Criterion’s Linear PCM Mono track is surprising in its clarity and rarely sounds thin. Dialogue remains clear and intelligible throughout the track as well. As is usual with Criterion discs, the sound was given a restoration as well.

“The original monaural soundtrack was remastered from a 3mm magnetic track. Clicks, thumps, hiss, hum, and crackle were manually removed using Pro Tools HD and iZotope RX 4.” -Liner Notes

The result is an authentic audio track that isn’t marred by any distracting anomalies.

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Special Features:

2 of 5 MacGuffins

Conversation with Peter Evans and Bruce Babington – (29:22)

Criterion seems to have cursed itself with an unequalled reputation for quality transfers and a generous helping of supplemental features that are both informative and engaging. Cinephiles spend weeks going through the hours of fascinating features that are included on Criterion releases. Unfortunately, it is sometimes impossible to live up to these unbelievably high standards.

 There are occasions when a film is too old and obscure to find much in the way of supplemental material. Night Train to Munich is such a title. One might hope for a documentary about Carol Reed’s career and/or a program about the collaboration between Frank Launder and Sidney Gilliat, but it seems that these things were not available to them.

That Criterion has managed to produce anything at all for this film is evidence of their devotion to the films that they release and to the fans that consume them, and this dialogue between Evans (author of Carol Reed) and Babington (author of Launder and Gilliat) was well worth their trouble. It is worth noting that Criterion hosted this discussion on an actual train. The scholarly conversation covers topics such as Carol Reed’s direction of the film (and is subsequent career), the contributions of Frank Launder and Sidney Gilliat, and even the sociopolitical climate in which the film was produced. It might not be the comprehensive glimpse into the film that one might hope for, but it should enhance one’s appreciation for the film.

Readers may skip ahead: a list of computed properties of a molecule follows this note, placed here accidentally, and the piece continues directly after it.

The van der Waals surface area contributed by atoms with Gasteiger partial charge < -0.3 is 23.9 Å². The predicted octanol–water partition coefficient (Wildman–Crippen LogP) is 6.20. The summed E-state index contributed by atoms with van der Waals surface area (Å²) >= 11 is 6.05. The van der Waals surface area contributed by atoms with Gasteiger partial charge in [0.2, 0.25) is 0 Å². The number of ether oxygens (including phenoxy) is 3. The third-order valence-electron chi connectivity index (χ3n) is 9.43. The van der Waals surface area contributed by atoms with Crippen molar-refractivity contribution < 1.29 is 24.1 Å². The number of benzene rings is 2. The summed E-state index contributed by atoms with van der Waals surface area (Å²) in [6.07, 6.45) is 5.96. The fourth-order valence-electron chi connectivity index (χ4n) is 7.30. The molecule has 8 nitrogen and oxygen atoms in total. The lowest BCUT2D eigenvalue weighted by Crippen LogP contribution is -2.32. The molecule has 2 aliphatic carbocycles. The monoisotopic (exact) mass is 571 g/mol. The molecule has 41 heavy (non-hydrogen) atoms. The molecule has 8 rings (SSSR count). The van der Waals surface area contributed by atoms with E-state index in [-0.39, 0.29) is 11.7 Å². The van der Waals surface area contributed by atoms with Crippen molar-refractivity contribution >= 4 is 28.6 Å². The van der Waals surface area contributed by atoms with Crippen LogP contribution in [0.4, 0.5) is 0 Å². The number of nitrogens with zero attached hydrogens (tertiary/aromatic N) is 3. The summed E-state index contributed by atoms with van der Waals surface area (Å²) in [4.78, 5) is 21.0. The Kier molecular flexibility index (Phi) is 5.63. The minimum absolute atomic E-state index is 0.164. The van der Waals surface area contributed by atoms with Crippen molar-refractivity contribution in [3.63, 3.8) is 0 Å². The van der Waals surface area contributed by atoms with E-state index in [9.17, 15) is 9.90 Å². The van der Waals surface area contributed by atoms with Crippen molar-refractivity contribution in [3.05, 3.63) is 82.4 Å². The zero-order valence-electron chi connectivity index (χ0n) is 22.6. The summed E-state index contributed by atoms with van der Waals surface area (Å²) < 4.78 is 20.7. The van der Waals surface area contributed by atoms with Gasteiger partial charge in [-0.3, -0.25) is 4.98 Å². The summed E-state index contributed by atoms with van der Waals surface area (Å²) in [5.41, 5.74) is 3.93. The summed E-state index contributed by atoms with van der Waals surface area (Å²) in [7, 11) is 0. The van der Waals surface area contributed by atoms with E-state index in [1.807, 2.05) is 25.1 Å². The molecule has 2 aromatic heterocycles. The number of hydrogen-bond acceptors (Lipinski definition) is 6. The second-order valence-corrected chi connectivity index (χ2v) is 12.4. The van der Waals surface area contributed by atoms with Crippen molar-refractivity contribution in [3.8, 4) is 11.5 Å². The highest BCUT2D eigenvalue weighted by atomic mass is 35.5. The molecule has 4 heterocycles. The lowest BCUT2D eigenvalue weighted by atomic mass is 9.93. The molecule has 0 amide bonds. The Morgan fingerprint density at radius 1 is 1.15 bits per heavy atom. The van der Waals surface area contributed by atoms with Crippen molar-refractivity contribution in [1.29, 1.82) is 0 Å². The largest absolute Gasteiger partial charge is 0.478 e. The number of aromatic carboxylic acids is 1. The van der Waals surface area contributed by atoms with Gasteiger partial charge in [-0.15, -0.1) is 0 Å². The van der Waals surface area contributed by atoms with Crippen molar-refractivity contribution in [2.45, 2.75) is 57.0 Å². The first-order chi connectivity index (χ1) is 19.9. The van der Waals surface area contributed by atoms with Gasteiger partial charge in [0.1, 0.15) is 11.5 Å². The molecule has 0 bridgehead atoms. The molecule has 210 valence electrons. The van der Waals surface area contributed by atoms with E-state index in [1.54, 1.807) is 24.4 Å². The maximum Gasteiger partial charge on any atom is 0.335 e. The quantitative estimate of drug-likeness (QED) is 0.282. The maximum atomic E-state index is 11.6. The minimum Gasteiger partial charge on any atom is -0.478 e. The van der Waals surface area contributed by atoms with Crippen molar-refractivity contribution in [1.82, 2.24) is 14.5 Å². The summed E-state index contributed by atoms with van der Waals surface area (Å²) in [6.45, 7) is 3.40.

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Final Words:

While this early Carol Reed effort is mostly remembered for its connection to Alfred Hitchcock’s The Lady Vanishes, it should be seen and enjoyed on its own terms. The sharp wit and furious pace keeps the audience involved, and there are certainly worse ways to spend a rainy evening. Criterion’s Blu-ray release of the film carries a surprisingly clean image and sound transfer that represent a major upgrade from their earlier DVD release.

Review by: Devon Powell

one-sheet

Source Material:

Hobe Morrison (Variety, October 30, 1940)

Hedda Hopper (Los Angeles Times)

Uncredited Staff (Variety, February 05, 1941)

Matthew Sweet (Mustard and Cress, The Guardian, December 29, 2007)

Simon Abrams (Night Train to Munich, Slate, June 21, 2010)

Offbeat Blu-ray Review: Psycho IV: The Beginning

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Distributor: Shout Factory

Release Date: August 23, 2016

Region: Region A

Length: 96 min

Video: 1080P (MPEG-4, AVC)

Main Audio: 2.0 English DTS-HD Master Audio

Subtitles: English

Ratio: 1.78:1

Notes: This title is available in various DVD editions of the film from Universal Pictures.

Title

“It was a great burden of responsibility to carry on the tale first told by one of cinema’s greatest artists, and I was a very young filmmaker, in age as well as in experience, who had a lot to prove.  I was more worried about not f**king it up than anything else.” –Mick Garris (Fangoria, March 10, 2015)